Yeats: una precuela del apocalipsis

Si la gente leyera poesía como ve series de televisión o traga tweets, no habría nadie más eficaz, ni más peligroso, que un buen poeta para imbuir sentimientos en el lector. Creo, por ejemplo, que este es el poema más catastrófico jamás escrito, una especie de precuela del Apocalipsis, la inminencia del fin: «y qué áspera bestia, su hora al fin llegada / se arrastra hacia Belén para nacer». Ahora da casi miedo leerlo. [Sí, bueno, se me olvidaba: William Butler Yeats.]


Turning and turning in the widening gyre
The falcon cannot hear the falconer;
Things fall apart; the centre cannot hold;
Mere anarchy is loosed upon the world,
The blood-dimmed tide is loosed, and everywhere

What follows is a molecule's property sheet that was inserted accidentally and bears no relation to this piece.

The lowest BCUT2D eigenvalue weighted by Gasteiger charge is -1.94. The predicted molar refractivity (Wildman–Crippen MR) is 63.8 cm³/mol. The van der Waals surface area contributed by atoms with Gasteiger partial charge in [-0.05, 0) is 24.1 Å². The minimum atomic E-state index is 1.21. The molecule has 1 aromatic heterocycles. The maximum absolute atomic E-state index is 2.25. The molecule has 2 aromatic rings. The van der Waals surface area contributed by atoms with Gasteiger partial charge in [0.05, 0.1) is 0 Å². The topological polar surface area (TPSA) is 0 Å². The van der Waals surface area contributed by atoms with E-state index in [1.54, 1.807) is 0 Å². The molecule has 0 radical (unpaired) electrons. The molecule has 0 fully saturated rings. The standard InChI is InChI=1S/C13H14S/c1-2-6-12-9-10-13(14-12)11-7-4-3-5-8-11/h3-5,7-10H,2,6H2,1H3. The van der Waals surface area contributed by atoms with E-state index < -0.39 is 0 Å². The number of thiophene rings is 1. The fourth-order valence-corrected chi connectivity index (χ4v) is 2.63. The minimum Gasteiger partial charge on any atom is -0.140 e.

The ceremony of innocence is drowned;
The best lack all conviction, while the worst
Are full of passionate intensity.

Surely some revelation is at hand;
Surely the Second Coming is at hand.
The Second Coming! Hardly are those words out
When a vast image out of Spiritus Mundi
Troubles my sight: somewhere in the sands of the desert
A shape with lion body and the head of a man,
A gaze blank and pitiless as the sun,
Is moving its slow thighs, while all about it
Reel shadows of the indignant desert birds.
The darkness drops again; but now I know
That twenty centuries of stony sleep
Were vexed to nightmare by a rocking cradle,
And what rough beast, its hour come round at last,
Slouches towards Bethlehem to be born?